Dyson Sphere, the Realities

  • There must be a stand-off distance between the surface of the pertinent star and the Dyson Sphere. That would be fairly large depending on the stability of the star and the technology available for construction in its vicinity.
  • For a variety of reasons; temperature, flares, available materials of construction, etc., it is reasonable to expect the stand-off distance to be as large as the radius of the star, or more.
  • Once you decide on this distance and the star you chose, you can calculate the surface area of the proposed Dyson Sphere.
  • The thickness of the Sphere would depend on the available technology. Let us suppose it is not much more than currently available solar cells, five centimeters or so.
  • A Sphere that large and that thin would be highly unstable structurally. The Sphere will in fact require much more structure in order to assure stability.
  • The volume of construction material required for this kind of device would probably exceed the total volume of any home planet. This would obviously depend on the radius of the Sphere, its construction, the size of the star and the resources of the home planet.
  • The materials required to construct the Sphere would consist of a specific set of elements; copper, silicon, zink and silver, used in solar panels. While silicon is abundant, silver is not. These and other elements such as iron required in the supporting structure of the Sphere’s construction would constitute just a fraction of these elements present on any home planet but even all of it would be just a fraction of the needs of the Sphere.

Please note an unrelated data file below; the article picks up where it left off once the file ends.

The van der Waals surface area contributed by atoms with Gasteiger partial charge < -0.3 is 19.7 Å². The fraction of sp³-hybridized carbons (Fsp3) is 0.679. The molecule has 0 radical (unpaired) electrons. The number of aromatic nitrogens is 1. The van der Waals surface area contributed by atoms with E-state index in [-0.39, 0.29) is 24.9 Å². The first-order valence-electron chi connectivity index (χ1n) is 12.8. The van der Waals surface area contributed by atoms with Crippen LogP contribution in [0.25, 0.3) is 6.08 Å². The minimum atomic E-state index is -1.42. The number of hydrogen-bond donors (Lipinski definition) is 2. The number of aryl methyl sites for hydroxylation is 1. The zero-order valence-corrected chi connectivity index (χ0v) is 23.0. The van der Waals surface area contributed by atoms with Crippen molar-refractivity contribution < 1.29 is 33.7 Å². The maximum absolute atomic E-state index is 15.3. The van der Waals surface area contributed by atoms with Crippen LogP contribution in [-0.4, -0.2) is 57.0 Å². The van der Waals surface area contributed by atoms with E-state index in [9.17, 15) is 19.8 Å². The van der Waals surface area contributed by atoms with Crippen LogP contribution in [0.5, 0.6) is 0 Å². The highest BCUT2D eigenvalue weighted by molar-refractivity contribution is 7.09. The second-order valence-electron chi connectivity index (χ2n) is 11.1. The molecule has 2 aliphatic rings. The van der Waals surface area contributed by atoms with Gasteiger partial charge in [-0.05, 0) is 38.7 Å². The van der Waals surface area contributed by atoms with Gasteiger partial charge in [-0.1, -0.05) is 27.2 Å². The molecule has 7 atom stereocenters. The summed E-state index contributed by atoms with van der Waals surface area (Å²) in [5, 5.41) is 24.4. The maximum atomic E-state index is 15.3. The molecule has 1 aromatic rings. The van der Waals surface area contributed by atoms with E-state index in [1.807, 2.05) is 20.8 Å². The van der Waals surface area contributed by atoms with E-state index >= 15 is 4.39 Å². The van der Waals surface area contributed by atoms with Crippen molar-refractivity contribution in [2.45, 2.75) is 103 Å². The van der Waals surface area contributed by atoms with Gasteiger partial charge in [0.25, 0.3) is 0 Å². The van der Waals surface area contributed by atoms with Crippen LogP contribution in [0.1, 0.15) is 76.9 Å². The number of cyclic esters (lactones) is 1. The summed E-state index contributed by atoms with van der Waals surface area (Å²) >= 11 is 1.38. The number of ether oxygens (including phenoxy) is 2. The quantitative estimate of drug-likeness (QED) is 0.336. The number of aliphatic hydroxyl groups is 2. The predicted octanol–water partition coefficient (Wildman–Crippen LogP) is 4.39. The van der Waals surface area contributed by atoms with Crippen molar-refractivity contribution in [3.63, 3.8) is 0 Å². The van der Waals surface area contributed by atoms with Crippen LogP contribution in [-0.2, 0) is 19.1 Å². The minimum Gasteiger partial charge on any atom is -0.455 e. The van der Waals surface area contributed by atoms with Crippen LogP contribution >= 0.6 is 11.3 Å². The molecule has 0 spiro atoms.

• The builders of the Sphere would have to mine many other planets containing suitable resources, to construct the Sphere.
  • To do this they would have to journey to nearby planets or even other star systems and bring back vast quantities of refined materials. The materials would have to be refined in order to reduce the mass of material to be transported by factors as large as a thousand or more.
  • In order to refine the materials on distant planets there would have to be well equipped colonies and suitable industrial equipment at each source of the desired materials.
  • A mighty fleet of vessels would have to operate over a protracted period of time using locally available “traditional” energy resources of the home planet. Where else would they get the energy?
  • What would be the effect of such a device on the orbital dynamics of the system?
  • The Dyson Sphere would generate energy available only locally, or a relatively short distance from the source, not energy for use in distant space colonies or in interstellar transport.
  • If the Dyson Sphere is to satisfy only the needs of the home planet, what kind of energy demand can one imagine on the surface of the home planet. The vast energy resources that will be required are those to carry out exploration far from the home planet, not locally. Using all the Dyson-captured energy of the local star on the home planet would probably melt it! It would certainly make it uninhabitable. Talk about global warming!



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Bohdan Wojciechowski

Bohdan Wojciechowski

engineer, writer, scientist, professor